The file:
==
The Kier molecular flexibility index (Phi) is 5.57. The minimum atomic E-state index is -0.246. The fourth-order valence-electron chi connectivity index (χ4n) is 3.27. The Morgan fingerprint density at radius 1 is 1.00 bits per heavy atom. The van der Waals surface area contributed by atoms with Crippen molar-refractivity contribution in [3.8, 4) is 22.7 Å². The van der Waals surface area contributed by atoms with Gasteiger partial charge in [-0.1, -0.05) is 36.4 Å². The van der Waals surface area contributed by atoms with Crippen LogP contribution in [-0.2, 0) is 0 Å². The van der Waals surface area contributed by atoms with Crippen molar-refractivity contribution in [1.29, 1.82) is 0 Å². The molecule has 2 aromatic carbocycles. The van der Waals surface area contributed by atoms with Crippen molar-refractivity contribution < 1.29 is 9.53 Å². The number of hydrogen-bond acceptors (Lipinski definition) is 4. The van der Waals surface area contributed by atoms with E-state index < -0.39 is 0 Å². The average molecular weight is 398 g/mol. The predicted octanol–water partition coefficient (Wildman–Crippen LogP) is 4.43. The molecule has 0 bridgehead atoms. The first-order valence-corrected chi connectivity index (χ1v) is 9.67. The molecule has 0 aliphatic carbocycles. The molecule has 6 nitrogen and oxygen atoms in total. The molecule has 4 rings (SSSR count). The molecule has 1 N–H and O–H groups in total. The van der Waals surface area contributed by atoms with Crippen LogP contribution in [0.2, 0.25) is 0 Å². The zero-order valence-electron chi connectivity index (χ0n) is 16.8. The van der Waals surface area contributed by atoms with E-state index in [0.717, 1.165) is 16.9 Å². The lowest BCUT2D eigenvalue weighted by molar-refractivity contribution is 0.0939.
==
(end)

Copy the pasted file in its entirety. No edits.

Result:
The Kier molecular flexibility index (Phi) is 5.57. The minimum atomic E-state index is -0.246. The fourth-order valence-electron chi connectivity index (χ4n) is 3.27. The Morgan fingerprint density at radius 1 is 1.00 bits per heavy atom. The van der Waals surface area contributed by atoms with Crippen molar-refractivity contribution in [3.8, 4) is 22.7 Å². The van der Waals surface area contributed by atoms with Gasteiger partial charge in [-0.1, -0.05) is 36.4 Å². The van der Waals surface area contributed by atoms with Crippen LogP contribution in [-0.2, 0) is 0 Å². The van der Waals surface area contributed by atoms with Crippen molar-refractivity contribution in [1.29, 1.82) is 0 Å². The molecule has 2 aromatic carbocycles. The van der Waals surface area contributed by atoms with Crippen molar-refractivity contribution < 1.29 is 9.53 Å². The number of hydrogen-bond acceptors (Lipinski definition) is 4. The van der Waals surface area contributed by atoms with E-state index < -0.39 is 0 Å². The average molecular weight is 398 g/mol. The predicted octanol–water partition coefficient (Wildman–Crippen LogP) is 4.43. The molecule has 0 bridgehead atoms. The first-order valence-corrected chi connectivity index (χ1v) is 9.67. The molecule has 0 aliphatic carbocycles. The molecule has 6 nitrogen and oxygen atoms in total. The molecule has 4 rings (SSSR count). The molecule has 1 N–H and O–H groups in total. The van der Waals surface area contributed by atoms with Crippen LogP contribution in [0.2, 0.25) is 0 Å². The zero-order valence-electron chi connectivity index (χ0n) is 16.8. The van der Waals surface area contributed by atoms with E-state index in [0.717, 1.165) is 16.9 Å². The lowest BCUT2D eigenvalue weighted by molar-refractivity contribution is 0.0939.